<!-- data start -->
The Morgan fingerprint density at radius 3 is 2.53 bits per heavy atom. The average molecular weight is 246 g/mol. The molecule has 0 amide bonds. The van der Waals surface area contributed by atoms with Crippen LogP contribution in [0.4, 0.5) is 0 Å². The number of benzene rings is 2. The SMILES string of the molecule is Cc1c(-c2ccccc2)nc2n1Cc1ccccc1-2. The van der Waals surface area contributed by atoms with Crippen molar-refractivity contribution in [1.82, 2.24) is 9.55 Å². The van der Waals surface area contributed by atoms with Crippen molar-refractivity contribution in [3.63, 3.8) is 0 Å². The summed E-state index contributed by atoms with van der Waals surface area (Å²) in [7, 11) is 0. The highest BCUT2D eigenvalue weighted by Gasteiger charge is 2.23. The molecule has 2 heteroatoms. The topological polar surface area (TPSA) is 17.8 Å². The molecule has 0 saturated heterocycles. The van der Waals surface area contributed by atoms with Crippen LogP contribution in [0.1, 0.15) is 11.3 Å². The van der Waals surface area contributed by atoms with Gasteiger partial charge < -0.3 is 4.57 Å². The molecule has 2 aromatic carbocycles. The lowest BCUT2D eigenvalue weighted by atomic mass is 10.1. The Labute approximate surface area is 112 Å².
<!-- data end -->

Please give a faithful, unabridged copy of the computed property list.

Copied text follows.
The Morgan fingerprint density at radius 3 is 2.53 bits per heavy atom. The average molecular weight is 246 g/mol. The molecule has 0 amide bonds. The van der Waals surface area contributed by atoms with Crippen LogP contribution in [0.4, 0.5) is 0 Å². The number of benzene rings is 2. The SMILES string of the molecule is Cc1c(-c2ccccc2)nc2n1Cc1ccccc1-2. The van der Waals surface area contributed by atoms with Crippen molar-refractivity contribution in [1.82, 2.24) is 9.55 Å². The van der Waals surface area contributed by atoms with Crippen molar-refractivity contribution in [3.63, 3.8) is 0 Å². The summed E-state index contributed by atoms with van der Waals surface area (Å²) in [7, 11) is 0. The highest BCUT2D eigenvalue weighted by Gasteiger charge is 2.23. The molecule has 2 heteroatoms. The topological polar surface area (TPSA) is 17.8 Å². The molecule has 0 saturated heterocycles. The van der Waals surface area contributed by atoms with Crippen LogP contribution in [0.1, 0.15) is 11.3 Å². The van der Waals surface area contributed by atoms with Gasteiger partial charge < -0.3 is 4.57 Å². The molecule has 2 aromatic carbocycles. The lowest BCUT2D eigenvalue weighted by atomic mass is 10.1. The Labute approximate surface area is 112 Å².